It means you are moving closer to achieving your goal — or goals. Even the world’s most successful people experience fear, doubt, and worry. Everyone does. The difference is that these people have already learnt what you are learning now — that being uncomfortable, feeling fear, is normal.

‘True courage is not the absence of fear; it’s in the mastery of fear.’ — Mark Twain

Successful people consistently try new things. I am sure you can think of examples from your own life when you have been in a new situation, perhaps starting a new job, or attending a function or event where you knew few people, when your anxiety levels were initially high.

Case sample

Learning to drive is a good example. When most people begin learning to drive a car, they are anxious. They feel nervous. The ‘what if I don’t pass my driver’s test?’ voice starts in their head. ‘I keep stalling the car. What if I never get this right

There are people who have chosen to spend their lives unable to drive, rather than risk feeling uncomfortable, and putting themselves ‘out there’. And yet the majority of people — and probably you included — have been sufficiently motivated by the desire for independence that, despite feeling the fear, they have successfully learned how to drive.

Staying with this example, what happened to your fear and anxiety as you became a more experienced driver? The fear disappeared. You stretched yourself; you felt uncomfortable but didn’t let this stop you. You learned to drive, and as you acquired this new skill, it became part of what is familiar to you, part of your (new) ‘comfort zone’ and the fear dissipated accordingly.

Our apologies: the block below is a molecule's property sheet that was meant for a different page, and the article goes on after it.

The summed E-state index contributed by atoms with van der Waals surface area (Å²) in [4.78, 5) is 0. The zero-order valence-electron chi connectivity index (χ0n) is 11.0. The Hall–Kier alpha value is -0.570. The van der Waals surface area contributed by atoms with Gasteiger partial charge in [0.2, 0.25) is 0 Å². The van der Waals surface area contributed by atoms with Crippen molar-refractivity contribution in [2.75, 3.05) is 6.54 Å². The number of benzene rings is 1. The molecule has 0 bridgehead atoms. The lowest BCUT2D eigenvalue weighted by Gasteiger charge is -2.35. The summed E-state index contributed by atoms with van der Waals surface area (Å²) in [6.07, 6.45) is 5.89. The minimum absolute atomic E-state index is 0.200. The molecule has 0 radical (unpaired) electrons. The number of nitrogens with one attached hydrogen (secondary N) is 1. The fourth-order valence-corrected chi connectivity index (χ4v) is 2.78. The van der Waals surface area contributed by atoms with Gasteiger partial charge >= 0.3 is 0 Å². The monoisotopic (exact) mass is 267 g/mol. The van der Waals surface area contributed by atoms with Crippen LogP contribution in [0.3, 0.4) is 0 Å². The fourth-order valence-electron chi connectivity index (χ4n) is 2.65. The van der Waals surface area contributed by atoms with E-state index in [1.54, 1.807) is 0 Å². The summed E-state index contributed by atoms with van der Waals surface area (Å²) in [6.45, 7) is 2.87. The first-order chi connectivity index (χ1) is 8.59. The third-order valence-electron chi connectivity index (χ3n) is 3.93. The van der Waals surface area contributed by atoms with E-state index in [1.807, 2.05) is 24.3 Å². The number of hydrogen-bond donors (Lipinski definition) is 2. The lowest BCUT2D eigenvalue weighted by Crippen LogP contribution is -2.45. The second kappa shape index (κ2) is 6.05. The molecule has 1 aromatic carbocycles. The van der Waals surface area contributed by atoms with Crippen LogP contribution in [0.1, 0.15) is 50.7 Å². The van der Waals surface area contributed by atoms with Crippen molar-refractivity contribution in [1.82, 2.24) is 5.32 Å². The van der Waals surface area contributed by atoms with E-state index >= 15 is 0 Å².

And so it is with fear. Fear will accompany any new task (that’s a given), but ONLY UNTIL you become confident and master that task, then the fear will disappear.

‘Do the things you fear and the fear will disappear.’ — David Joseph Schwartz

Best of all, it will disappear leaving you with your goal achieved AND feeling 10 feet tall and bullet-proof! Acting, despite fear, makes you feel great. It’s like a reward for having the courage to put yourself out there.

Case samples

  • Matthew, once a sought after cardiac specialist, is now pursuing his passion for food, successfully running his own fine-dining restaurant.
  • Pam, a grandmother, left her loveless marriage after 32 years and has just completed a degree in counseling.
  • Emma, a stay-at-home mother of three, now has her own clothing design label and recently secured a huge contract with one of Australia’s leading retail chains.
  • Joshua and his wife Mandy left their respective teaching jobs and are currently in South East Asia, somewhere they have always wanted to explore (did I mention they’re in their fifties?).

The common theme to these stories is that they all involve people consciously choosing to step outside their comfort zones to finally live the lives they’d been waiting (for quite some time in some cases) to live.

Do you think they felt scared, unsure or had any doubts? You bet! Did they act on their dreams and goals despite that fear? Yes.

Putting yourself out there into previously uncharted ground (for you) isn’t easy, but it is absolutely worth it. I know Matthew, Pam, Emma, Joshua and Mandy certainly agree.

WhatAreYouWaitingFor_150dpiShelley Brunskill-Matson is the author of “What Are You Waiting For? "How to Discover What You Really Want, and Actually Make It Happen."

Click Here to download the eBook version